Brian Baylis, one of the legends of frame building passed away Saturday, February 20. His qualification as a legend wasn’t limited by region. He wasn’t just significant for Southern California, or the West Coast, or even the U.S. His achievement was so great that fans of great frame building knew his name worldwide. He is part of that rare pantheon of builders who took the art they witnessed in the Italian frames of the 1960s and ’70s and managed to improve upon it. Very few will ever be able to claim such a distinction.
Baylis’ distinction as an OG builder was beyond earned. He joined the Masi USA operation in 1973 when Mario Confente—a man still regarded as a builder with a remarkable mix of efficiency and art—was the chief builder. But Baylis was mercurial. Left Masi, returned, left again. For his next act in building, he was cofounder of Wizard Cycles with Mike Howard, which was the first indication of his true genius.
Not only was Baylis a great builder, a true artisan, he was also one of those rare talents who could paint, and his paint was among the most exemplary ever to grace a bicycle. His ability to complement colors, to mask windows and lugs and to even lay gold leaf (yeah, seriously) has few peers.
Baylis was a big part of the track scene in San Diego in the 1970s and was known as an explosive sprinter. He had a life outside of cycling, though. He spent time on a fishing boat in Alaska and made knives on and off over the years; in the last few years he’d spent a fair amount of his working hours devoted to knife making. He was also a drummer and drum collector and he played with a surf band that sounded like Dick Dale’s stablemate. He was also one of the driving forces behind the briefly lived San Diego Custom Bike Show. Little known is how much time he devoted to rescuing (repairing) other builder’s bikes.
To be true to his memory, we should acknowledge that he possessed a coarse finish himself. He was a pussycat inside, but could be gruff even with those he trusted. This trait is true of many of his contemporaries.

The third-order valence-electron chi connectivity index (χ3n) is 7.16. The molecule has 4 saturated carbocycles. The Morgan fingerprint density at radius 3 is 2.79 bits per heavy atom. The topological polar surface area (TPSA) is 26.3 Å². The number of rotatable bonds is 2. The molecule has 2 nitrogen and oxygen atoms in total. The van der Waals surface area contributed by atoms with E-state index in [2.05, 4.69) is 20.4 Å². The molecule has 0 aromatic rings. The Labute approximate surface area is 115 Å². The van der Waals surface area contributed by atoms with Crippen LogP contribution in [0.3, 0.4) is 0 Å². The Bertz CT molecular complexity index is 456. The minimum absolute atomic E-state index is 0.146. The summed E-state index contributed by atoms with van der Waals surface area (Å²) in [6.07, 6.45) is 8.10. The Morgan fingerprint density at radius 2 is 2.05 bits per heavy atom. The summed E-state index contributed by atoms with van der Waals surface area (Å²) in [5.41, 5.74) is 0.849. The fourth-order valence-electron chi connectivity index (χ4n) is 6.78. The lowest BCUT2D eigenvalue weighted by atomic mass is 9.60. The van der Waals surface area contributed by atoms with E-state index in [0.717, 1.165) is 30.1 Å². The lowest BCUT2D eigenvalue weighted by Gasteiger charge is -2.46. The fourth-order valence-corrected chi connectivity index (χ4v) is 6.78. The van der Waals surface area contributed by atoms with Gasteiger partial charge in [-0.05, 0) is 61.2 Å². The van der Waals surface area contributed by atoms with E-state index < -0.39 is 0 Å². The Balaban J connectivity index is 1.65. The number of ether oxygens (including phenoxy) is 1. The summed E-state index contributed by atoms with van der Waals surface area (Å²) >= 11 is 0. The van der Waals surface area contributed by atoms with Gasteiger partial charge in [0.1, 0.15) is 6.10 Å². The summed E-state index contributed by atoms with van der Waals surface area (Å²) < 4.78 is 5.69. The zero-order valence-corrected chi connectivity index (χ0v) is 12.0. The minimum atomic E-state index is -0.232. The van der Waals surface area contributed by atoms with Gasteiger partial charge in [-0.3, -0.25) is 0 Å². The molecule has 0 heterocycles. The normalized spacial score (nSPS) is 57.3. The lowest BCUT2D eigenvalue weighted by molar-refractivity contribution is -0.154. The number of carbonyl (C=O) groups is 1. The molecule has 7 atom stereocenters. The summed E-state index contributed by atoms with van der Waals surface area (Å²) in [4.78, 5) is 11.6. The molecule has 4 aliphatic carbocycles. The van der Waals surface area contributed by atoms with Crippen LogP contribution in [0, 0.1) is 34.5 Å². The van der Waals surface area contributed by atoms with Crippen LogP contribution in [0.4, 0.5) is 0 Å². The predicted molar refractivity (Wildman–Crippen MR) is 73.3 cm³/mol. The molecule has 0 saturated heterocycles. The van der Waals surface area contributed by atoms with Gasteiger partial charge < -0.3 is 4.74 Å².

Despite his 80 grit demeanor, he was known to be generous of his time and insight with new builders. He mentored a number of builders and shared his knowledge of both painting and building techniques. He knew that the techniques he employed weren’t secrets. The secret was his work ethic.
When I think of the builders’ techniques that are part of the highest expressions of the artform—fillets on the lugs, bilaminate construction, point thinning and lengthening, window cutting and complete lug fabrication—they were all part of Baylis’ repertoire. It wasn’t special to him. It was just what he did. His wheelhouse remains a difficult achievement for most other builders.
His life as a frame builder is one of the very threads on which the craft is now based. He is part of why collectors revere the California Masis, part of how San Diego became so important to cycling in the U.S., an indispensable part of why the U.S. can claim to be home to the finest steel frame builders on the planet.
Baylis once told me that he didn’t build for fame, for the money or for performance. He wasn’t even building for the customer. When my jaw dropped he let another breath pass and then clarified: “I’m building for the next generation, or the one after that. I’m building heirlooms.”
Rest in peace, Brian.